Showing results 1 to 4 of approximately 4.(refine search)
Why the Automotive Chip Crisis Isn't Over (Yet)
New car buyers face limited inventory, long order wait times, and rising prices primarily because of lingering automotive supply chain disruptions. It is difficult for automakers to produce enough vehicles to meet demand, and the main culprit is reported to be the lack of semiconductors—or chips. Professional forecasters have ratcheted down their sales and production predictions as the months go by, and the supply-constrained conditions have not returned to pre-pandemic levels. In this article, I investigate why the chip crisis is still with us and why some forecasts suggest that it will ...
ICT Asset Prices : Marshaling Evidence into New Measures
This paper is a companion to our recent paper, "ICT Prices and ICT Services: What do they tell us about Productivity and Technology?" It provides the sources and methods used to construct national accounts-style price deflators for the major components of ICT investment--communications equipment, computer equipment, and software--that were presented and analyzed in that paper. The ICT equipment measures described herein were also used in Byrne, Fernald, and Reinsdorf (2016). This paper is a companion to our recent paper, "ICT Services and their Prices: What do they tell us about ...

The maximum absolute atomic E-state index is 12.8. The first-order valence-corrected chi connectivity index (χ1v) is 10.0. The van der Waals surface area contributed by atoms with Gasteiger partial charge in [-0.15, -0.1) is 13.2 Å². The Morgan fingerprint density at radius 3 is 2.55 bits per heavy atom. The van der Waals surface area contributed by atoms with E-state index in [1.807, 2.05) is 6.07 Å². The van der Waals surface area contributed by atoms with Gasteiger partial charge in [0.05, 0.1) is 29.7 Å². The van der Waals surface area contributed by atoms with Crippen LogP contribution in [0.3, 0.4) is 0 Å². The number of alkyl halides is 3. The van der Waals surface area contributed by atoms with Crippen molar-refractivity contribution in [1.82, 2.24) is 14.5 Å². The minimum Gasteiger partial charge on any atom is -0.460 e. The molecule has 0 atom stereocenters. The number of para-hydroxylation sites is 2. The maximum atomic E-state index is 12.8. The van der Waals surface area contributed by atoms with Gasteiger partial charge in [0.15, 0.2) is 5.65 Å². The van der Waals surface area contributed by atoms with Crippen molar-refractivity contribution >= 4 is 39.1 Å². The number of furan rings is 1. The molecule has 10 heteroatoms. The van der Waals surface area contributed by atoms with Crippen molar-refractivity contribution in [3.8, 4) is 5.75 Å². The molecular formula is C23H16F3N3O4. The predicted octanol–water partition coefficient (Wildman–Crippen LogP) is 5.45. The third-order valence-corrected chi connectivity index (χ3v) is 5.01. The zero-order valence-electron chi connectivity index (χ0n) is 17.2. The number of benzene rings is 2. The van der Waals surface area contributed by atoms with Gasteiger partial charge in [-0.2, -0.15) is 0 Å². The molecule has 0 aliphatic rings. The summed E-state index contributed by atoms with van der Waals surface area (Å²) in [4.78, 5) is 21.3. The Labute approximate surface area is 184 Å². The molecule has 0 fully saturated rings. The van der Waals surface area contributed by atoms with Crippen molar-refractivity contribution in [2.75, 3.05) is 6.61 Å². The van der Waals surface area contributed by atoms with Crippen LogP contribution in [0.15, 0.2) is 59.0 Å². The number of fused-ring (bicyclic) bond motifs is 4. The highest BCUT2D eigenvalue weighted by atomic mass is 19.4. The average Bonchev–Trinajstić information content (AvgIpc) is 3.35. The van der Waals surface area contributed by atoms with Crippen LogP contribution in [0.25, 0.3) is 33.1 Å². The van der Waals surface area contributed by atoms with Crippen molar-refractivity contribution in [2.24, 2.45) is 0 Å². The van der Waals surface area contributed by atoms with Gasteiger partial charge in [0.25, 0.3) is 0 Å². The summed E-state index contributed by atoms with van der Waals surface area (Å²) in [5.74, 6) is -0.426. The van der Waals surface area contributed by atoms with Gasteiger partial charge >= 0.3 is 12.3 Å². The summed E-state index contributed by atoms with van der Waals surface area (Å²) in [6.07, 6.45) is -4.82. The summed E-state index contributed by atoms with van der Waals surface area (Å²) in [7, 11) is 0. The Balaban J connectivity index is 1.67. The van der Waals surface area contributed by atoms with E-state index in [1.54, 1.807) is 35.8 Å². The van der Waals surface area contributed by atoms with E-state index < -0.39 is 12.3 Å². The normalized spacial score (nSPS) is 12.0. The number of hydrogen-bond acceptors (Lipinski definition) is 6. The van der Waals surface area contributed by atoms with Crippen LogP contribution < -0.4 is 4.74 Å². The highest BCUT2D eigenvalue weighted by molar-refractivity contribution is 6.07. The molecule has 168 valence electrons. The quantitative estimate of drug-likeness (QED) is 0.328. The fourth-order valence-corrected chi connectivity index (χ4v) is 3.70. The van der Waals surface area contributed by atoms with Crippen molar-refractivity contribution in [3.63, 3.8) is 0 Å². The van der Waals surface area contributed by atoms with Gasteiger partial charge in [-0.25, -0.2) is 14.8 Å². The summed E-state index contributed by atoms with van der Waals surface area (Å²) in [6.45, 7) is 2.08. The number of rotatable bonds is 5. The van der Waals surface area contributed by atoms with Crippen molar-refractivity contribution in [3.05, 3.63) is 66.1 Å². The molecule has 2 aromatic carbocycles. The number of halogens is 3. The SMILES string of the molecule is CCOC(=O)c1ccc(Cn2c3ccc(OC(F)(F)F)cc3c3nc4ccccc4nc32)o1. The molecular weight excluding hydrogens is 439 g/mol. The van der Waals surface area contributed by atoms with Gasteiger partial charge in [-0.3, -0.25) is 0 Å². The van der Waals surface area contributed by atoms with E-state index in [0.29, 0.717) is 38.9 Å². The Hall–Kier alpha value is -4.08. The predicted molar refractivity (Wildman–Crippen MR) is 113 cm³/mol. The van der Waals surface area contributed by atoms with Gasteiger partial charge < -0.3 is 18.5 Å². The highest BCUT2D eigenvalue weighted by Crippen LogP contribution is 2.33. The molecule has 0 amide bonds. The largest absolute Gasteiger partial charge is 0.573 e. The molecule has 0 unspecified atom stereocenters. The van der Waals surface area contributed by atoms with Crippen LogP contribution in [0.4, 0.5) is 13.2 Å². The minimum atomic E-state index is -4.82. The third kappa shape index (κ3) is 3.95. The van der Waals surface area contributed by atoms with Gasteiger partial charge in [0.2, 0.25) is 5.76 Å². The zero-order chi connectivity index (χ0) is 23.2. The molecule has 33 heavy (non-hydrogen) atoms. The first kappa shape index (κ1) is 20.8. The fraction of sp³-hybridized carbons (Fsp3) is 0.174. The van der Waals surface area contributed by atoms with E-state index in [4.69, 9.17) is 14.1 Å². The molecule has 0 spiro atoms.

The Digital Economy and Productivity
After reviewing the state of digitalization---the use of digital information technology (IT) throughout the economy---we consider the slippery concept of a distinct digital economy and efforts to record it in national accounts. We then anchor the digital economy in a growth accounting framework, augmenting the conventional measure of the IT contribution to productivity---innovation in the production of IT capital plus labor-saving use of IT throughout the economy---with the contribution from the digital platforms that help users navigate the sprawling information landscape. We discuss the ...
How Fast are Semiconductor Prices Falling?
The Producer Price Index (PPI) for the United States suggests that semiconductor prices have barely been falling in recent years, a dramatic contrast to the rapid declines reported from the mid-1980s to the early 2000s. This slowdown in the rate of decline is puzzling in light of evidence that the performance of microprocessor units (MPUs) has continued to improve at a rapid pace. Over the course of the 2000s, the MPU prices posted by Intel, the dominant producer of MPUs, became much stickier over the chips' life cycle. As a result of this change, we argue that the matched-model methodology ...